When I made the leap and bought my ticket for The Family Narrative, I fully believed I had a great business. I worked a lot - okay, a ton - but that was okay: I had great clients who loved me! I made good money! But yeah… I worked a lot.
The Family Narrative was beyond what I expected. It turned out that what I anticipated would be a fun way to learn some new tricks and meet some new people was just the beginning of a journey to create the career of my dreams. Within minutes of stepping into that room full of family photographers, I realized had a lot to learn. I still do.
I learned so much that week, but the biggest “aha” moment came when I realized that I wasn’t charging enough. That realization hit me with what I can most closely describe as anxiety, but good anxiety. An nervous excitement that left me on a high.
Throughout my career, I would take on any client willing to pay my rate without thinking twice. I worked as much as humanly possible (and then some), but would inevitably go through intense phases of burnout. At TFN, I realized that by not charging enough, I was limiting myself (and not just my bank account). Yes, I was photographing a ton of families, but I had no personal life or room to grow, professionally or otherwise. I had no chance to enjoy Brooklyn as my home, and I wasn’t able to give my clients the experience I wanted them to have. I wanted my clients to feel like old friends, but by booking myself to the brim, I didn’t leave room for that. The ladies at the Family Narrative helped me see that whereas higher prices might mean fewer clients, if I could make the same amount of money without filling up every bit of my time and headspace, both my clients and I would benefit. As Dana Pugh says, “Raising your pricing is a REVOLUTIONARY ACT!”
My pricing change came as a wave: a big, wild, unsteady wave. It made me so nervous and doubtful… more than ever before. I kept trying to figure out why I was feeling so uncertain about it when it hit me: I was honestly having a hard time believing that my work was worth the money. I was my own worst enemy, standing in my own way, questioning my own self-worth. That little jerk in the back of my head kept reminding me that I’m just a self-taught photographer who never went to school, I don’t always know all the answers to all the questions, and I fly 100% by the seat of my pants. Who was I to believe that I was worth large(r) sums of money?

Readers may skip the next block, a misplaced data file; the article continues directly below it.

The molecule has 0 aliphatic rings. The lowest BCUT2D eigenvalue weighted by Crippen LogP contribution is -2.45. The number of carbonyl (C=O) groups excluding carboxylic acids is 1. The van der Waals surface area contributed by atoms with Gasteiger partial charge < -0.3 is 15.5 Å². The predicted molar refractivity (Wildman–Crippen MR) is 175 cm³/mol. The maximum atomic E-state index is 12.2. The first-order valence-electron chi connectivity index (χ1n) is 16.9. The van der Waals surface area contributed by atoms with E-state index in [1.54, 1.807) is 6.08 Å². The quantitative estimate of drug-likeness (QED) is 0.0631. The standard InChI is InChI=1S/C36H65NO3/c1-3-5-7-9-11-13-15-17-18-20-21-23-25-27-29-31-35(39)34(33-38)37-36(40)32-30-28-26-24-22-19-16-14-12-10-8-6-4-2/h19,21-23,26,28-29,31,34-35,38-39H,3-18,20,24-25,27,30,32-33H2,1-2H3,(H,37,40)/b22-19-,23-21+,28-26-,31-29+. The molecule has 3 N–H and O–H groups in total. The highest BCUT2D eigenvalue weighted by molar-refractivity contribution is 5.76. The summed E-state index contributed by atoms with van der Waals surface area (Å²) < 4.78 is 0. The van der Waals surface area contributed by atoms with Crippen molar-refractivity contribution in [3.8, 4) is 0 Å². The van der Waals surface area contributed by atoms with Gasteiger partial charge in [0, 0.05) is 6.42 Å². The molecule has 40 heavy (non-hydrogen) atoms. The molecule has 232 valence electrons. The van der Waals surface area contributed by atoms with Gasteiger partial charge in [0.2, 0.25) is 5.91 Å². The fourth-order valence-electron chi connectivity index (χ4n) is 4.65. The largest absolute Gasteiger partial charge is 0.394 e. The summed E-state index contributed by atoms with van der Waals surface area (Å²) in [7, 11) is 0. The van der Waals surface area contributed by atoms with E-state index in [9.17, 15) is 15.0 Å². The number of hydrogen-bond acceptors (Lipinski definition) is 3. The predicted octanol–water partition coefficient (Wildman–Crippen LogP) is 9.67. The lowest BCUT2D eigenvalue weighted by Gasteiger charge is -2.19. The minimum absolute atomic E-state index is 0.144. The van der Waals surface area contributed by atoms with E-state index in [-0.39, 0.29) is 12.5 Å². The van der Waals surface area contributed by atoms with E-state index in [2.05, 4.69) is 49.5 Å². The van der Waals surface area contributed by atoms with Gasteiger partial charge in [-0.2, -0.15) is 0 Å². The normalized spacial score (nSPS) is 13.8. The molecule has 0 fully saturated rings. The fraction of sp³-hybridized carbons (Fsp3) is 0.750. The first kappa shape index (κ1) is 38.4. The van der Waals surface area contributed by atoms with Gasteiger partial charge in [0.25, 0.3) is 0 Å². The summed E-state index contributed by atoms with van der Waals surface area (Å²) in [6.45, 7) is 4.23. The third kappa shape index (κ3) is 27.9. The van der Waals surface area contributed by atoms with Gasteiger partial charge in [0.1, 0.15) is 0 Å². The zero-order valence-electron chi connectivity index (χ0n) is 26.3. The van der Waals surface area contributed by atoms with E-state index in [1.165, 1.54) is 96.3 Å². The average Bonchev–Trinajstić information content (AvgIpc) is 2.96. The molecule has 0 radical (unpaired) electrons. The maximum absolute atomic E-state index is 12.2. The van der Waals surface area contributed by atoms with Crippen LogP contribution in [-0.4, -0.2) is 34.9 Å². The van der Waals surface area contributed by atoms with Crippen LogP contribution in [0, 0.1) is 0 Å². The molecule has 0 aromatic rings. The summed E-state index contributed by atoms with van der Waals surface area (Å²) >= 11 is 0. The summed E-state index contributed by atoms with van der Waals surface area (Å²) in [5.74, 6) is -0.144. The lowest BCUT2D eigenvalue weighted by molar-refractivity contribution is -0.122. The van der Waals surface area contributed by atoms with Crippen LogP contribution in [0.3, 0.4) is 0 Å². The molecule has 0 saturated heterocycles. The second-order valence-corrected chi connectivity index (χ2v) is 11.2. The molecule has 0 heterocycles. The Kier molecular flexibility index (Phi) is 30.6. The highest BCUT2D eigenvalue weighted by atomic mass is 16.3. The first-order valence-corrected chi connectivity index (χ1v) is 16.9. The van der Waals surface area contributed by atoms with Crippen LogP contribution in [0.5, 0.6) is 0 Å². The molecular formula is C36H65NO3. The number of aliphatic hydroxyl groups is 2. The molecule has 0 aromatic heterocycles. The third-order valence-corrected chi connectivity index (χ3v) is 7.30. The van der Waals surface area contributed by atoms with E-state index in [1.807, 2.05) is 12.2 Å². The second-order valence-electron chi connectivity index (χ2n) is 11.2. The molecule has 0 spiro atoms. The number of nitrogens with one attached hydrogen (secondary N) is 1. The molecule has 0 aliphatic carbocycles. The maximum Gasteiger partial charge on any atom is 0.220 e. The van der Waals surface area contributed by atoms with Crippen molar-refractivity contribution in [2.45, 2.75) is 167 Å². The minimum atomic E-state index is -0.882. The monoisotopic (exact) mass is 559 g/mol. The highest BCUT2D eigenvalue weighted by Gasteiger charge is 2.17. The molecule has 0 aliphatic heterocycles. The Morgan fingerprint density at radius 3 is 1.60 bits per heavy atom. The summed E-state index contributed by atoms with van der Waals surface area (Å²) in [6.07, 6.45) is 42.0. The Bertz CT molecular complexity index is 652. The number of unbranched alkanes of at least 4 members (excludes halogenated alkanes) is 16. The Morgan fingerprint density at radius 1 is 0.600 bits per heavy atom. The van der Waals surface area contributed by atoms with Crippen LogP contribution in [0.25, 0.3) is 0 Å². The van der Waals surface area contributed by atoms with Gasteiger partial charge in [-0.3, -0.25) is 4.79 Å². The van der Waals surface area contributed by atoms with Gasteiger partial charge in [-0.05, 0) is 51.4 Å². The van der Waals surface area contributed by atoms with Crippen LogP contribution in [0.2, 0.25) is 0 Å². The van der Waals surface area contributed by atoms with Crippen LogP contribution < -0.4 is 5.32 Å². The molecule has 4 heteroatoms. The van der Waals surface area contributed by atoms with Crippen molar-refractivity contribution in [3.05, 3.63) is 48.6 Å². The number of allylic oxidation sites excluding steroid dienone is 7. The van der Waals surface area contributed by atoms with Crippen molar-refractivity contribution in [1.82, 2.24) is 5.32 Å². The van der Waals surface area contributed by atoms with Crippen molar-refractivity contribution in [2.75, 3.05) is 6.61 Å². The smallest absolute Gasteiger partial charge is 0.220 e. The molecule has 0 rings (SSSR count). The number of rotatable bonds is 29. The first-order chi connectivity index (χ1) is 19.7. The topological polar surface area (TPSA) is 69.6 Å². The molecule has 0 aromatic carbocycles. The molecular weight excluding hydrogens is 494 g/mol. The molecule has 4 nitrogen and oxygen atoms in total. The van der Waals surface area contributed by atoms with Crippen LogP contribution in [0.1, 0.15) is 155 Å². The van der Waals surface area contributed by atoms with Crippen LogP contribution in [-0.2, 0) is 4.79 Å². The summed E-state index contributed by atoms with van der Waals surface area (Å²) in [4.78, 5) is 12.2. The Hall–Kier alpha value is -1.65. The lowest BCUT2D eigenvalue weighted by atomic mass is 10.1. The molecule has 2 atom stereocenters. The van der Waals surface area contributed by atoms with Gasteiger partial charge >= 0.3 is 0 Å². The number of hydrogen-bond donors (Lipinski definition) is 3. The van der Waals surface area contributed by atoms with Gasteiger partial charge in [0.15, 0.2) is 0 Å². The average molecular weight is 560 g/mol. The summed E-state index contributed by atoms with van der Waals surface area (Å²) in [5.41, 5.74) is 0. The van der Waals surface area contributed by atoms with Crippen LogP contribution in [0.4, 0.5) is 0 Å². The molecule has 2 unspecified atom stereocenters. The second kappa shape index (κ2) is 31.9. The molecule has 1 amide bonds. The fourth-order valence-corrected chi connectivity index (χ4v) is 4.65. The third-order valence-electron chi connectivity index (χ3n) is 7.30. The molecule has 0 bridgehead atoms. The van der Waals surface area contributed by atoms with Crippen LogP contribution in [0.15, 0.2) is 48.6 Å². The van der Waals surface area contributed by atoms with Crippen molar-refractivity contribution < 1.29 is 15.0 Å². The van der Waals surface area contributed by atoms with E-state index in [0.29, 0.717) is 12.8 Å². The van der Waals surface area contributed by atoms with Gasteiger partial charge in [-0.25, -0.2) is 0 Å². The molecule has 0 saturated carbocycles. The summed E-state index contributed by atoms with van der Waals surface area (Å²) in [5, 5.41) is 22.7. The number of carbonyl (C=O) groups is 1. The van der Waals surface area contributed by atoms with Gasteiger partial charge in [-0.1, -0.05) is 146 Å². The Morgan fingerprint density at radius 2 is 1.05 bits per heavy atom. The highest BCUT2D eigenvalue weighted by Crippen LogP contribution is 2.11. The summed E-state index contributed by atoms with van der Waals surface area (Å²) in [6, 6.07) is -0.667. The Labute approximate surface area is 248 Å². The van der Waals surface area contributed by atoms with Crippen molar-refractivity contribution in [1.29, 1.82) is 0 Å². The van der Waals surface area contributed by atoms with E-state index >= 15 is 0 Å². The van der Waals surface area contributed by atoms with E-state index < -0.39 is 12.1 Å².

But recognizing that my self-doubt existed was the first step to getting around it. This was by far the hardest pill to swallow. I had to admit to myself that I am worth what I needed to charge, and commit to living up to that number both in quality and service. Taking that leap made me grow not only as a businessperson but as an artist. Charging more for my work has made me more aware of the work I love and the work I don’t, and has made me more concerned about the work out there representing me. It has also made me aware of my ultimate goal to attract those types of families that see the same value as me, and not just those looking to check family photos off as a task on some random to-do list.
I know how scary it can be to look hard at your business model, set your value, and raise your pricing. But I have realized that having clients that value my time and talent as much as I do makes the emotional roller coaster worth it. It makes this job feel like a true career that I feel respected in, and I love it beyond words.
Giant thanks to Amy Hanen of Amy Frances Photography in Brooklyn, NY for her words and photos. When she told us about her biggest takeaway from TFN and how it has transformed her business this year, we knew there would be people out there (especially at the end of the busiest, burn-out-iest season of the year) who could really benefit from hearing her perspective.